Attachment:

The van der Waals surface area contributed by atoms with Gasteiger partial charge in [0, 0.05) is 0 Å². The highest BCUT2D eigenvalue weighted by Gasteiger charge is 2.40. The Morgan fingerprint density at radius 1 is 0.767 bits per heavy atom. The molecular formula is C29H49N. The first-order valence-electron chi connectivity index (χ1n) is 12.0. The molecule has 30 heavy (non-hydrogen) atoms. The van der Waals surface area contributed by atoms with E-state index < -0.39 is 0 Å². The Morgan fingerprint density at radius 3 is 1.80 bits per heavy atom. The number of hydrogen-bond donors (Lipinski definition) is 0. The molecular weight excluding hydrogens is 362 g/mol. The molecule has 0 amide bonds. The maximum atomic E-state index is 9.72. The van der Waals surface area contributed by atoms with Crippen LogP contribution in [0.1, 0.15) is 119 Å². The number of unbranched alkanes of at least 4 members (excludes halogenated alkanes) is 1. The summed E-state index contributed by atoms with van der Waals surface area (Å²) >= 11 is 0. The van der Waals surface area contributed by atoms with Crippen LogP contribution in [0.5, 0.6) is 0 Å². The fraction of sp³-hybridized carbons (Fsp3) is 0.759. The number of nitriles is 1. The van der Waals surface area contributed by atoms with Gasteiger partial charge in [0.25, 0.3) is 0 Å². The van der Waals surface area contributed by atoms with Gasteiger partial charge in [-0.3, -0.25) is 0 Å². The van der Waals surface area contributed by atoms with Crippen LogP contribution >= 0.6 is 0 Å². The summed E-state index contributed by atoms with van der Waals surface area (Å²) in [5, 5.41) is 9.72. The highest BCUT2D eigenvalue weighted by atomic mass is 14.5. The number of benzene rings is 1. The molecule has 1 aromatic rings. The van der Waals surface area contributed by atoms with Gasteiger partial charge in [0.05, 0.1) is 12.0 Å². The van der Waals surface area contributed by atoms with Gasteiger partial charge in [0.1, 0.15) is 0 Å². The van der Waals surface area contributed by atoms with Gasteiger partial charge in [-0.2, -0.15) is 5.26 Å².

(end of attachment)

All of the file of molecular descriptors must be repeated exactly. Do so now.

The van der Waals surface area contributed by atoms with Gasteiger partial charge in [0, 0.05) is 0 Å². The highest BCUT2D eigenvalue weighted by Gasteiger charge is 2.40. The Morgan fingerprint density at radius 1 is 0.767 bits per heavy atom. The molecular formula is C29H49N. The first-order valence-electron chi connectivity index (χ1n) is 12.0. The molecule has 30 heavy (non-hydrogen) atoms. The van der Waals surface area contributed by atoms with E-state index < -0.39 is 0 Å². The Morgan fingerprint density at radius 3 is 1.80 bits per heavy atom. The number of hydrogen-bond donors (Lipinski definition) is 0. The molecular weight excluding hydrogens is 362 g/mol. The molecule has 0 amide bonds. The maximum atomic E-state index is 9.72. The van der Waals surface area contributed by atoms with Crippen LogP contribution in [0.1, 0.15) is 119 Å². The number of unbranched alkanes of at least 4 members (excludes halogenated alkanes) is 1. The summed E-state index contributed by atoms with van der Waals surface area (Å²) >= 11 is 0. The van der Waals surface area contributed by atoms with Crippen LogP contribution in [0.5, 0.6) is 0 Å². The fraction of sp³-hybridized carbons (Fsp3) is 0.759. The number of nitriles is 1. The van der Waals surface area contributed by atoms with Gasteiger partial charge in [0.25, 0.3) is 0 Å². The van der Waals surface area contributed by atoms with Gasteiger partial charge in [-0.3, -0.25) is 0 Å². The van der Waals surface area contributed by atoms with Crippen LogP contribution >= 0.6 is 0 Å². The summed E-state index contributed by atoms with van der Waals surface area (Å²) in [5, 5.41) is 9.72. The highest BCUT2D eigenvalue weighted by atomic mass is 14.5. The number of benzene rings is 1. The molecule has 1 aromatic rings. The van der Waals surface area contributed by atoms with Gasteiger partial charge in [0.05, 0.1) is 12.0 Å². The van der Waals surface area contributed by atoms with Gasteiger partial charge in [0.1, 0.15) is 0 Å². The van der Waals surface area contributed by atoms with Gasteiger partial charge in [-0.2, -0.15) is 5.26 Å².